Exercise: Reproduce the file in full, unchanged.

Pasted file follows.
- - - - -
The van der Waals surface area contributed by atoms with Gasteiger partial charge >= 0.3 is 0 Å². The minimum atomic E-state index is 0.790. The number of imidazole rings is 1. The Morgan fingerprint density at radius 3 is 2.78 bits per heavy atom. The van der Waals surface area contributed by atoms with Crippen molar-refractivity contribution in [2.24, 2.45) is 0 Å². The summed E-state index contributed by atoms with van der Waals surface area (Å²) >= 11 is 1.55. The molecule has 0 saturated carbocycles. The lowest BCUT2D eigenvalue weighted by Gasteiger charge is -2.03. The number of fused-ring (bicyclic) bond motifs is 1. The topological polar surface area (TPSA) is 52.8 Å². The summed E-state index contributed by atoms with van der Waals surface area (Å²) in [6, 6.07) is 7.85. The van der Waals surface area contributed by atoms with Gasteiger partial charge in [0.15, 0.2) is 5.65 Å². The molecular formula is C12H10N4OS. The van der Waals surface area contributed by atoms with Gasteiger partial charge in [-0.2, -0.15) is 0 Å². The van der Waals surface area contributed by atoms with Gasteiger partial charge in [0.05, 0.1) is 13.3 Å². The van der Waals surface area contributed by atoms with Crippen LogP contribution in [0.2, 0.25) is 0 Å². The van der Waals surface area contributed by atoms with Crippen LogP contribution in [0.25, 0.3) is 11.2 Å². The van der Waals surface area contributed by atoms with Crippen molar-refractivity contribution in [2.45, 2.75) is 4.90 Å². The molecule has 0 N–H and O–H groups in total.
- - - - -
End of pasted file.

The van der Waals surface area contributed by atoms with Gasteiger partial charge >= 0.3 is 0 Å². The minimum atomic E-state index is 0.790. The number of imidazole rings is 1. The Morgan fingerprint density at radius 3 is 2.78 bits per heavy atom. The van der Waals surface area contributed by atoms with Crippen molar-refractivity contribution in [2.24, 2.45) is 0 Å². The summed E-state index contributed by atoms with van der Waals surface area (Å²) >= 11 is 1.55. The molecule has 0 saturated carbocycles. The lowest BCUT2D eigenvalue weighted by Gasteiger charge is -2.03. The number of fused-ring (bicyclic) bond motifs is 1. The topological polar surface area (TPSA) is 52.8 Å². The summed E-state index contributed by atoms with van der Waals surface area (Å²) in [6, 6.07) is 7.85. The van der Waals surface area contributed by atoms with Gasteiger partial charge in [0.15, 0.2) is 5.65 Å². The molecular formula is C12H10N4OS. The van der Waals surface area contributed by atoms with Gasteiger partial charge in [-0.2, -0.15) is 0 Å². The van der Waals surface area contributed by atoms with Gasteiger partial charge in [0.05, 0.1) is 13.3 Å². The van der Waals surface area contributed by atoms with Crippen LogP contribution in [0.2, 0.25) is 0 Å². The van der Waals surface area contributed by atoms with Crippen LogP contribution in [0.25, 0.3) is 11.2 Å². The van der Waals surface area contributed by atoms with Crippen molar-refractivity contribution in [2.45, 2.75) is 4.90 Å². The molecule has 0 N–H and O–H groups in total.